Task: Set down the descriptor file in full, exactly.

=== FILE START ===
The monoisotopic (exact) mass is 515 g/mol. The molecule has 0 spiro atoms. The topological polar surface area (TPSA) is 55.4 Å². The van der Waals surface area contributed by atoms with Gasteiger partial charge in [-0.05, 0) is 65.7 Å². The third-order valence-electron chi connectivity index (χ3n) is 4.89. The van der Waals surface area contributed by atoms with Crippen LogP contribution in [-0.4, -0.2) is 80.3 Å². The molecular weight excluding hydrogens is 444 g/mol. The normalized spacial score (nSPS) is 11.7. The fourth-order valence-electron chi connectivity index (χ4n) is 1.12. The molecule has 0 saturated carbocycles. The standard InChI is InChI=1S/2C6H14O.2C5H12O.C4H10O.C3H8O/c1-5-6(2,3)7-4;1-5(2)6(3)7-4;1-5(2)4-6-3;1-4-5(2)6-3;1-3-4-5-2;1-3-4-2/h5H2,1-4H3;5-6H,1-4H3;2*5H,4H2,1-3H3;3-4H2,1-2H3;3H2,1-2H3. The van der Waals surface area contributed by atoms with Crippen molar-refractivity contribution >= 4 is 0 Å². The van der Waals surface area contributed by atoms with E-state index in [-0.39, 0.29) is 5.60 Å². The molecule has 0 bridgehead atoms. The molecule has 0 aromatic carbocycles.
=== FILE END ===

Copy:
The monoisotopic (exact) mass is 515 g/mol. The molecule has 0 spiro atoms. The topological polar surface area (TPSA) is 55.4 Å². The van der Waals surface area contributed by atoms with Gasteiger partial charge in [-0.05, 0) is 65.7 Å². The third-order valence-electron chi connectivity index (χ3n) is 4.89. The van der Waals surface area contributed by atoms with Crippen LogP contribution in [-0.4, -0.2) is 80.3 Å². The molecular weight excluding hydrogens is 444 g/mol. The normalized spacial score (nSPS) is 11.7. The fourth-order valence-electron chi connectivity index (χ4n) is 1.12. The molecule has 0 saturated carbocycles. The standard InChI is InChI=1S/2C6H14O.2C5H12O.C4H10O.C3H8O/c1-5-6(2,3)7-4;1-5(2)6(3)7-4;1-5(2)4-6-3;1-4-5(2)6-3;1-3-4-5-2;1-3-4-2/h5H2,1-4H3;5-6H,1-4H3;2*5H,4H2,1-3H3;3-4H2,1-2H3;3H2,1-2H3. The van der Waals surface area contributed by atoms with Crippen molar-refractivity contribution >= 4 is 0 Å². The van der Waals surface area contributed by atoms with E-state index in [-0.39, 0.29) is 5.60 Å². The molecule has 0 bridgehead atoms. The molecule has 0 aromatic carbocycles.